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Lawmakers And Industry Stakeholders React To USDA Hemp Rules Announcement

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The U.S. Department of Agriculture (USDA) released much-anticipated proposed rules governing hemp on Tuesday, and the development was promptly met with applause from lawmakers and industry stakeholders.

While USDA said it is waiting until the conclusion of a 60-day public comment period before working to approve state and tribal hemp plans, the draft document it unveiled signals that farmers will soon be able to take full advantage of the newly legal crop—something that members of Congress from both sides of the aisle have been fighting for since it was federally legalized under the 2018 Farm Bill.

Here’s how people are reacting:

Senate Majority Leader Mitch McConnell (R-KY) wasted no time getting to the Senate floor to celebrate USDA’s announcement. As the chief proponent of the farm bill’s hemp legalization provision, the senator has repeatedly pushed the department to quickly implement regulations to unleash the industry’s potential.

Agriculture Secretary Sonny Perdue “will release a new USDA regulation to implement my initiative and move hemp closer to being treated just like every other commodity,” he said. “This new policy will help farmers around the country continue pioneering this crop into the 21st century. And I’m proud to say Kentucky is prepared to take the lead.”

“This year alone, hemp is growing on more than 26,000 acres in Kentucky across 101 of our 120 counties. It supports hundreds of jobs and tens of millions in sales. So I impressed upon USDA the need to finalize this new framework before the 2020 growing season. And I’d like to thank Secretary Perdue and the USDA for fulfilling this commitment with the announcement we are expecting later this morning.”

McConnell stressed that “our work to support the future of hemp is hardly over,” noting ongoing conversations within the Food and Drug Administration (FDA) about developing rules providing for the lawful marketing of hemp-derived CBD products.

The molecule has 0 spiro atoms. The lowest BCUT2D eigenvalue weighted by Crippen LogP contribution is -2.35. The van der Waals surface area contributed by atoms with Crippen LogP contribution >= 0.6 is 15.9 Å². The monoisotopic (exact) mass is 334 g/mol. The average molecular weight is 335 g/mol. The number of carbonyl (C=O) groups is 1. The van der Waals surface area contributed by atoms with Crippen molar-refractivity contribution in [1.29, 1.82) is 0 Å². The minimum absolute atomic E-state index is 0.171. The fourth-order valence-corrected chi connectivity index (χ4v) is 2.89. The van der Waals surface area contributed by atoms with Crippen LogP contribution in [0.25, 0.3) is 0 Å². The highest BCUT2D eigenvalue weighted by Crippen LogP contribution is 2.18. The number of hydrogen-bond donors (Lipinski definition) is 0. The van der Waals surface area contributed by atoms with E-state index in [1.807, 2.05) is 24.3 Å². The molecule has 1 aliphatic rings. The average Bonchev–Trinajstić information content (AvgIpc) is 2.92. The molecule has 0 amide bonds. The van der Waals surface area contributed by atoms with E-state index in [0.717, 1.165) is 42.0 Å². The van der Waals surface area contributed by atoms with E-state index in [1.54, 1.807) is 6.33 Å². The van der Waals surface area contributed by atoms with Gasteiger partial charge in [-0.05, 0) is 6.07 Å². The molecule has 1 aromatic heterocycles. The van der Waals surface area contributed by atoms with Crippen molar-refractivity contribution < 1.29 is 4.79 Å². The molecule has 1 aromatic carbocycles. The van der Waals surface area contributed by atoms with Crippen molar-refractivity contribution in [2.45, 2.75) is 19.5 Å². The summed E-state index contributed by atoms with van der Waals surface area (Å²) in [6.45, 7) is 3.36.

“There will inevitably be ups and downs as this new industry develops, but today’s announcement is another crucial step,” he said. “So, it’s a privilege for me to stand with Kentucky farmers every step of the way. Together, we’ll continue charting hemp’s course into the future.”

Sen. Ron Wyden (D-OR), another vocal advocate for hemp, also weighed in on USDA’s interim rule.

“I’ve long said that if you can make and sell hemp products in America, you should be able to grow hemp in America,” he said in a statement. “Congress passed my bipartisan Hemp Farming Act, and now federal regulations must be updated to reflect hemp’s legal status.”

“The USDA interim rule is an important first step to ending uncertainty for farmers, and I now look forward to reviewing the rule and working with the USDA and FDA to ensure farmers in Oregon and nationwide can fully realize this crop’s economic job-creating potential,” he said.

That sentiment was echoed by Sen. Steve Daines (R-MT), who said that hemp represents “a great opportunity to create jobs and grow Montana [agriculture].” He thanked Purdue and USDA for their “leadership on this issue.”

Sen. Kevin Cramer (R-ND) said his state has “led the way in research and development of hemp for years” and said that the plant is “a new cash crop which is drought resistant, good for our land, & allows for more diversification.”

“I’m happy to see this program from USDA is developing the industrial hemp rules and regulations,” Rep. James Comer (R-KY) said in a press release. “This is a key step in helping this emerging industry move forward.”

The congressman also mentioned that legalization hemp was one of his campaign promises when running for agriculture commissioner in Kentucky in 2011.

Another congressman from Kentucky, Rep. Andy Barr (R-KY), touted the role hemp has played in the state’s economy and said USDA’s announcement “will provide certainty to farmers and allow the industry to develop even further.”

“I will continue to work in Congress to ensure our hemp farmers have the resources they need to grow their businesses,” he said.

Rep. Chellie Pingree (D-ME) said she’s pushed for months to have USDA “establish federal rules clarifying legal pathways for #hemp growers” because the lack of regulations caused the industry’s success to be “hindered.”

I look forward to working with USDA to ensure this interim final rule works for Maine hemp growers and provides them with eligibility for the full range of USDA programs,” the congresswoman said.

In a statement, Kentucky Agriculture Commissioner Ryan Quarles said his department will immediately act upon USDA’s regulations by conducting “a comprehensive review of our existing hemp program and the U.S. Department of Agriculture’s interim final rule.”